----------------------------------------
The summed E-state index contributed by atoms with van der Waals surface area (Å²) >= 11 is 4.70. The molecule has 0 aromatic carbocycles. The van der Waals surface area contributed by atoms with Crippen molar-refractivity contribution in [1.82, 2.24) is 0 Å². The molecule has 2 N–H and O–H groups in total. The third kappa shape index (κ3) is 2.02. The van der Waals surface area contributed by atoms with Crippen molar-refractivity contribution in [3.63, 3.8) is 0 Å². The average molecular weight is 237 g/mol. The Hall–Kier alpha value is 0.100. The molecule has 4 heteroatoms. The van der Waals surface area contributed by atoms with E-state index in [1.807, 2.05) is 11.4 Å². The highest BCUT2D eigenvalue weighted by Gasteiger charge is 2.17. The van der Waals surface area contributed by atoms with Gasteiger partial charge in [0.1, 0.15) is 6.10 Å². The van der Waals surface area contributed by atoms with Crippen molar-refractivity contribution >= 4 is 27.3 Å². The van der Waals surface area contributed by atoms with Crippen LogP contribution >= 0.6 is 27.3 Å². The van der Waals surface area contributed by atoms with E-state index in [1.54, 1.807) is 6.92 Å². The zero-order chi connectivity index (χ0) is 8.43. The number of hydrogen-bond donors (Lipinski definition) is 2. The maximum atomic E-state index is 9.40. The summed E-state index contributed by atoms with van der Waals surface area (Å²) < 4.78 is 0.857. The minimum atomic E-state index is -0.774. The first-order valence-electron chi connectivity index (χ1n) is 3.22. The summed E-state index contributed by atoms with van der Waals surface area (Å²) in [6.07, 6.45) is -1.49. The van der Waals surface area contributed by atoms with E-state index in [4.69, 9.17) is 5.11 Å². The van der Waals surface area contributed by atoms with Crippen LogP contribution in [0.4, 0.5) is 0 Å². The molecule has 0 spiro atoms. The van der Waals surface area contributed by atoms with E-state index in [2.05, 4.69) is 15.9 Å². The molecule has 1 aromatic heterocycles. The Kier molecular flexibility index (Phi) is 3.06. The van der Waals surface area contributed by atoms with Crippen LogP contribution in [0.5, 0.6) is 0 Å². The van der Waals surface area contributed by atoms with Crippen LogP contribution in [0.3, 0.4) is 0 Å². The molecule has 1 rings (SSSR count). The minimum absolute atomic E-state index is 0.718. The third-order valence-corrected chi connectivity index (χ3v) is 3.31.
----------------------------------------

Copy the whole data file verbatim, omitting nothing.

The summed E-state index contributed by atoms with van der Waals surface area (Å²) >= 11 is 4.70. The molecule has 0 aromatic carbocycles. The van der Waals surface area contributed by atoms with Crippen molar-refractivity contribution in [1.82, 2.24) is 0 Å². The molecule has 2 N–H and O–H groups in total. The third kappa shape index (κ3) is 2.02. The van der Waals surface area contributed by atoms with Crippen molar-refractivity contribution in [3.63, 3.8) is 0 Å². The average molecular weight is 237 g/mol. The Hall–Kier alpha value is 0.100. The molecule has 4 heteroatoms. The van der Waals surface area contributed by atoms with E-state index in [1.807, 2.05) is 11.4 Å². The highest BCUT2D eigenvalue weighted by Gasteiger charge is 2.17. The van der Waals surface area contributed by atoms with Gasteiger partial charge in [0.1, 0.15) is 6.10 Å². The van der Waals surface area contributed by atoms with Crippen molar-refractivity contribution >= 4 is 27.3 Å². The van der Waals surface area contributed by atoms with Crippen LogP contribution >= 0.6 is 27.3 Å². The van der Waals surface area contributed by atoms with E-state index in [1.54, 1.807) is 6.92 Å². The zero-order chi connectivity index (χ0) is 8.43. The number of hydrogen-bond donors (Lipinski definition) is 2. The maximum atomic E-state index is 9.40. The summed E-state index contributed by atoms with van der Waals surface area (Å²) < 4.78 is 0.857. The minimum atomic E-state index is -0.774. The first-order valence-electron chi connectivity index (χ1n) is 3.22. The summed E-state index contributed by atoms with van der Waals surface area (Å²) in [6.07, 6.45) is -1.49. The van der Waals surface area contributed by atoms with E-state index in [4.69, 9.17) is 5.11 Å². The van der Waals surface area contributed by atoms with Crippen LogP contribution in [0.4, 0.5) is 0 Å². The molecule has 0 spiro atoms. The van der Waals surface area contributed by atoms with E-state index in [2.05, 4.69) is 15.9 Å². The molecule has 1 aromatic heterocycles. The Kier molecular flexibility index (Phi) is 3.06. The van der Waals surface area contributed by atoms with Crippen LogP contribution in [0.5, 0.6) is 0 Å². The van der Waals surface area contributed by atoms with Crippen LogP contribution in [0.3, 0.4) is 0 Å². The molecule has 1 rings (SSSR count). The minimum absolute atomic E-state index is 0.718. The third-order valence-corrected chi connectivity index (χ3v) is 3.31.